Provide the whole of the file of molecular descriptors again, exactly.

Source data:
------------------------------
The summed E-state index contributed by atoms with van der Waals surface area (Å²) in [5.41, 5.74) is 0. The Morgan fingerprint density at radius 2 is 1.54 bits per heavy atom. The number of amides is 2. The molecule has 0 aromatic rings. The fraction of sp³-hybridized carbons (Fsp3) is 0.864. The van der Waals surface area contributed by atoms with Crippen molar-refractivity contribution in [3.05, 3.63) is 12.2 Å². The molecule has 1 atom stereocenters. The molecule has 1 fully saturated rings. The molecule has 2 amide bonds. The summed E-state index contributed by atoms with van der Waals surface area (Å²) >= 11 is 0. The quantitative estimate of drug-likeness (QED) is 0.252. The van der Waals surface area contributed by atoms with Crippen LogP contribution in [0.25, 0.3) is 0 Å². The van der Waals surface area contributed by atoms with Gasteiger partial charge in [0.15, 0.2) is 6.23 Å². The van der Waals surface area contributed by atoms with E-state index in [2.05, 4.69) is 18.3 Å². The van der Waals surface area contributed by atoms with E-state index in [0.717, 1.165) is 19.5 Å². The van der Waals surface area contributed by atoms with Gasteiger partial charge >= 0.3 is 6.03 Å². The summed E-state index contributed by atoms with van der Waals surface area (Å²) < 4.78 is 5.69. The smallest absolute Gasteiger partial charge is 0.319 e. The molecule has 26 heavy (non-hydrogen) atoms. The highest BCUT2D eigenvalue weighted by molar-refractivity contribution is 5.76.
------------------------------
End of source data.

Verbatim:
The summed E-state index contributed by atoms with van der Waals surface area (Å²) in [5.41, 5.74) is 0. The Morgan fingerprint density at radius 2 is 1.54 bits per heavy atom. The number of amides is 2. The molecule has 0 aromatic rings. The fraction of sp³-hybridized carbons (Fsp3) is 0.864. The van der Waals surface area contributed by atoms with Crippen molar-refractivity contribution in [3.05, 3.63) is 12.2 Å². The molecule has 1 atom stereocenters. The molecule has 1 fully saturated rings. The molecule has 2 amide bonds. The summed E-state index contributed by atoms with van der Waals surface area (Å²) >= 11 is 0. The quantitative estimate of drug-likeness (QED) is 0.252. The van der Waals surface area contributed by atoms with Crippen LogP contribution in [0.25, 0.3) is 0 Å². The van der Waals surface area contributed by atoms with Gasteiger partial charge in [0.15, 0.2) is 6.23 Å². The van der Waals surface area contributed by atoms with E-state index in [2.05, 4.69) is 18.3 Å². The van der Waals surface area contributed by atoms with E-state index in [0.717, 1.165) is 19.5 Å². The van der Waals surface area contributed by atoms with Gasteiger partial charge >= 0.3 is 6.03 Å². The summed E-state index contributed by atoms with van der Waals surface area (Å²) < 4.78 is 5.69. The smallest absolute Gasteiger partial charge is 0.319 e. The molecule has 26 heavy (non-hydrogen) atoms. The highest BCUT2D eigenvalue weighted by molar-refractivity contribution is 5.76.